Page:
Gatsby’s shirt is not as strictly silver as Fitzgerald called for but is more of a metallic blue, possibly silk or a silk blend. It has a long ’70s-style point collar, fastened under the tie with a silver pin. It closes down a front placket with white buttons and has French cuffs. As mentioned, the handkerchief in the jacket’s breast pocket is likely the same cloth as the shirt.
The “gold-colored tie” is present, thickly tied under Gatsby’s neck. The color is more of a mustard gold and is a luxurious silk, something that the wealth-driven Daisy would’ve certainly appreciated.
On his feet, Gatsby wears a pair of white leather cap-toe oxford-laced “bucks”, probably with a pair of white or off-white dress socks.
Only some of Gatsby’s accessories are present, including the pocket watch and Redford’s standard silver ring, worn on the third finger of his right hand. The ornate gold ring with the green stone, later worn on his left pinky, isn’t seen yet but Redford doesn’t shy away from wearing it in the production photos.
Production photos show Gatsby wearing a white newsboy cap with this outfit, but we never actually see him with it in the film so… oh well.
In the 2013 adaptation, Leonardo DiCaprio wears a slightly more period-correct outfit, with an off-white linen two-piece suit and a contrasting dark brown waistcoat. The shirt is actually pretty similar to Redford’s, worn with a gold striped tie. Major differences include the brown & white two-tone spectator shoes and wristwatch favored by DiCaprio’s Gatsby rather than the all-white shoes and pocket watch sported by Redford.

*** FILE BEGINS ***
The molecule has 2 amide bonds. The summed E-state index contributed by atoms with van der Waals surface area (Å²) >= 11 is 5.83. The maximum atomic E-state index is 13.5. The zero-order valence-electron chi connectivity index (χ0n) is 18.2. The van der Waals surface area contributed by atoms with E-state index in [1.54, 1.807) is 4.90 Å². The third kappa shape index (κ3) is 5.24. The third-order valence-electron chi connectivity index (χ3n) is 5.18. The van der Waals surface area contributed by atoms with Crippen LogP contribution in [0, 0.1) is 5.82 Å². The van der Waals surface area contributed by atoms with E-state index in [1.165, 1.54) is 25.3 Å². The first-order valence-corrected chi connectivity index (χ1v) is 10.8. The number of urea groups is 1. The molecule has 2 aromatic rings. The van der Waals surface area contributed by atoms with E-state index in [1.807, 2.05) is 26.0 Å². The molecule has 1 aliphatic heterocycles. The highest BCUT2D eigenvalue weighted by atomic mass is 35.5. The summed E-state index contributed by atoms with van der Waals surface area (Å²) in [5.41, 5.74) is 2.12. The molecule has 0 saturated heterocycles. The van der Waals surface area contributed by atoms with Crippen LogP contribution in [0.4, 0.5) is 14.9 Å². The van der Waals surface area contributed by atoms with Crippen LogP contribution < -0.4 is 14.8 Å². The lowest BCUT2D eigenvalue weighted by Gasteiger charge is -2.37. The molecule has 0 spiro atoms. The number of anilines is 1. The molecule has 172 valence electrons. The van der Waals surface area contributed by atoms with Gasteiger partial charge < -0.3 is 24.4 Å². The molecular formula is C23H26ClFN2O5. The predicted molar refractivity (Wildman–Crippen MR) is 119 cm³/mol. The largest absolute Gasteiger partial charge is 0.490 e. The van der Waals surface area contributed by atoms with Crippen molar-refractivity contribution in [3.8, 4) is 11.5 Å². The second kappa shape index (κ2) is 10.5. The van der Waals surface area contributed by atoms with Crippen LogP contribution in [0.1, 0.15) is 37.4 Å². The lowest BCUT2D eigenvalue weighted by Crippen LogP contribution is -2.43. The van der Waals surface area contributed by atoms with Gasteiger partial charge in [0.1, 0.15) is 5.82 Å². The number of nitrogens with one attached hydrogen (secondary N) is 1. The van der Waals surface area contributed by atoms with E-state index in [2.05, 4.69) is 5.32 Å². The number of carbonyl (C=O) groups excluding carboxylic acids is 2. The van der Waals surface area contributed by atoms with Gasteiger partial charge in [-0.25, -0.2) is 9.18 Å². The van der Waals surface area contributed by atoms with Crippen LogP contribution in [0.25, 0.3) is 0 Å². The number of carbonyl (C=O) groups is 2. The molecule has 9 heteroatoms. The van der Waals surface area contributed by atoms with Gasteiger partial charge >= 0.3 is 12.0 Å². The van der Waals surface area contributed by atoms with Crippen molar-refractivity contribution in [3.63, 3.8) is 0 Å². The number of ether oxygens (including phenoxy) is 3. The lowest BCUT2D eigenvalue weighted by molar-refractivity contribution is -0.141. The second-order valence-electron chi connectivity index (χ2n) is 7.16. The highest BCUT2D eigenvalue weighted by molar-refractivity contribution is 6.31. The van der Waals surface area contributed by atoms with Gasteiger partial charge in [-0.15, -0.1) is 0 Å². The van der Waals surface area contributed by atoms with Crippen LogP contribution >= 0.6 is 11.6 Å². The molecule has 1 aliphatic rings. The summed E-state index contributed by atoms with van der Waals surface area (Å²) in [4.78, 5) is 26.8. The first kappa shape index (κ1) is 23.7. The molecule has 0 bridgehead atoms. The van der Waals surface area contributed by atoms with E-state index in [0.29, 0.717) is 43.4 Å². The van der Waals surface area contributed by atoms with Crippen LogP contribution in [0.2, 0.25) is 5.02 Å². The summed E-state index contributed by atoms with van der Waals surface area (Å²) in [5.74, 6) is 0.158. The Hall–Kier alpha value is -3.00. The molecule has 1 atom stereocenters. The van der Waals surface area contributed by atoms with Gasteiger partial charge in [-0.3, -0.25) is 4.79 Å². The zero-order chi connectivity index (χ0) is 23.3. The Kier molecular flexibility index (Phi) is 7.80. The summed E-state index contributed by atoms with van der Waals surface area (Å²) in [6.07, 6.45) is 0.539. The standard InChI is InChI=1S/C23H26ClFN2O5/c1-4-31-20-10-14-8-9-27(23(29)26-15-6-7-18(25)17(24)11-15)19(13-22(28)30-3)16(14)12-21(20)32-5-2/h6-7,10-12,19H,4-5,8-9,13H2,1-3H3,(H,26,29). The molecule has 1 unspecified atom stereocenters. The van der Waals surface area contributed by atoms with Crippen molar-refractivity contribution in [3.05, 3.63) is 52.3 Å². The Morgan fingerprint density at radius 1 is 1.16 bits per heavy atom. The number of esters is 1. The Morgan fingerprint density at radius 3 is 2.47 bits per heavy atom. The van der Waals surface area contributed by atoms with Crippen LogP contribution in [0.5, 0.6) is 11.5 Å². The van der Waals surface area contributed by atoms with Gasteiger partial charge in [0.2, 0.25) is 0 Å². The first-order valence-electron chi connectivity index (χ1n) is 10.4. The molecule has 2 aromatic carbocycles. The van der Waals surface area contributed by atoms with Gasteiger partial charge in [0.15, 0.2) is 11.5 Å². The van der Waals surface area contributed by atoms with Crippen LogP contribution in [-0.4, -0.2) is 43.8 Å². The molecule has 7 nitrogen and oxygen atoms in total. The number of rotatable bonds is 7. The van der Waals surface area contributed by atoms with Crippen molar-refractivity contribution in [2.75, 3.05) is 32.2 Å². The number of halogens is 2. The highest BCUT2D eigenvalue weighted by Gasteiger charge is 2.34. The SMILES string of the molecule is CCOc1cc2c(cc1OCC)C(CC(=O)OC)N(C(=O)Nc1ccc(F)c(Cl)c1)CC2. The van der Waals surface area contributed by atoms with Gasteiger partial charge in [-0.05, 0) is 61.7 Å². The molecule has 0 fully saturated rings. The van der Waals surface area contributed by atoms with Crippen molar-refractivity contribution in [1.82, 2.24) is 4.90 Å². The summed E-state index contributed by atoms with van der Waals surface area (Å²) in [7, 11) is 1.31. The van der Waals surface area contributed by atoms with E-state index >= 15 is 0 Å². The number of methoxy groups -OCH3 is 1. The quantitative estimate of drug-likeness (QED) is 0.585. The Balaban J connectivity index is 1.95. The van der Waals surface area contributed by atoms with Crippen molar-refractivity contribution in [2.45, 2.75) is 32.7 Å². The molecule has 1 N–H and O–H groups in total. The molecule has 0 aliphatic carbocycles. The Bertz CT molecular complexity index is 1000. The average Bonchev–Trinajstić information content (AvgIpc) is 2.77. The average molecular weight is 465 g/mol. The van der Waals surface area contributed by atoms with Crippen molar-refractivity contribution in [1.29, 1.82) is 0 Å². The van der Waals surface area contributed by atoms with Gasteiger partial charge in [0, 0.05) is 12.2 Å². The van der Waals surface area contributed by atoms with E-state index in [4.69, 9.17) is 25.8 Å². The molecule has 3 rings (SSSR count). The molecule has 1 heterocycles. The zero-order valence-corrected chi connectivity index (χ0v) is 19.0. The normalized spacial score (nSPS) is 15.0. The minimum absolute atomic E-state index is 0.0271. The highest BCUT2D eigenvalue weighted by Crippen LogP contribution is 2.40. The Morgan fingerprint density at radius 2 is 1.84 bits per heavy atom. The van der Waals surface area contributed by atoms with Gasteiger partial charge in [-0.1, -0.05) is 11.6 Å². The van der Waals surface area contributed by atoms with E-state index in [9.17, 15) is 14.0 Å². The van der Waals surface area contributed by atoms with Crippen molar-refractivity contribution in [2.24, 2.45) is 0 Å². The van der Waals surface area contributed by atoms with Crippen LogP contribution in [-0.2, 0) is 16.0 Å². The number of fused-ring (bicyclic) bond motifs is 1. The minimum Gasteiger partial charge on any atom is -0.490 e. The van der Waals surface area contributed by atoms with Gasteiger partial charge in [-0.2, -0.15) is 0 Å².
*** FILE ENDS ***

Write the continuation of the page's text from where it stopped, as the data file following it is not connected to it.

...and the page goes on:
DiCaprio’s linen suit may be more practical for wearing in mid-summer, but who ever said Gatsby was a practical person?
Go Big or Go Home
Gatsby’s come a long way since Daisy first told him off for being a “poor boy” trying to marry a “rich girl”. He has some more conservative suits in his collection, like the dark brown number he wears when he takes Nick to lunch, but what about that suit screamed wealth? No, Gatsby is dressing to impress, so he pulls out all the stops. Most importantly, white is Daisy’s favorite color, so how could she not fall instantly for a man wearing an all-white suit?
Things may not ultimately end well for Gatsby, but he teaches us all a lesson about love – if you’re going to pursue the girl of your dreams, don’t be afraid to make an ass of yourself (such as wearing a white three-piece suit on a rainy day). Just pop the Dom Perignon and drink with her while you can, savoring every moment.
How to Get the Look
Like the pink suit, I doubt this is something you’ll be able to find off the rack. Your best luck is to make friends with an excellent tailor who has a penchant for ’20s recreations.
- Off-white three-piece suit, consisting of:
- Single-breasted suit coat with wide notch lapels, 2 white button front, 3 white button cuffs, welted breast pocket, wide straight flapped hip pockets, padded shoulders, ventless rear, and white silk lining
- Double-breasted vest with wide peak lapels, 6 white button front (3 to close), straight-cut bottom, and 4 welted pockets
- Double forward-pleated trousers with open side pockets with cuffed bottoms
- Metallic blue silk long-sleeve dress shirt with large point collar, white buttons down front placket, and double/French cuffs
- Silver collar pin
- Gold cuff links
- Mustard gold silk necktie
- White napped leather cap-toe oxford bucks with brick-red rubber soles
- Cream dress socks
- Gold pocket watch on thin gold chain, worn in left vest pocket
- Plain silver ring, worn on right ring finger
- Ornate gold ring with dark green stone, worn on left pinky
- Metallic blue silk pocket square
Do Yourself a Favor and…
Klipspringer has been here since a party I threw in April. I didn’t even realize he was here until two weeks ago.
Ideally, we’ll all have a house some day big enough where someone could be living there for two months before you even notice.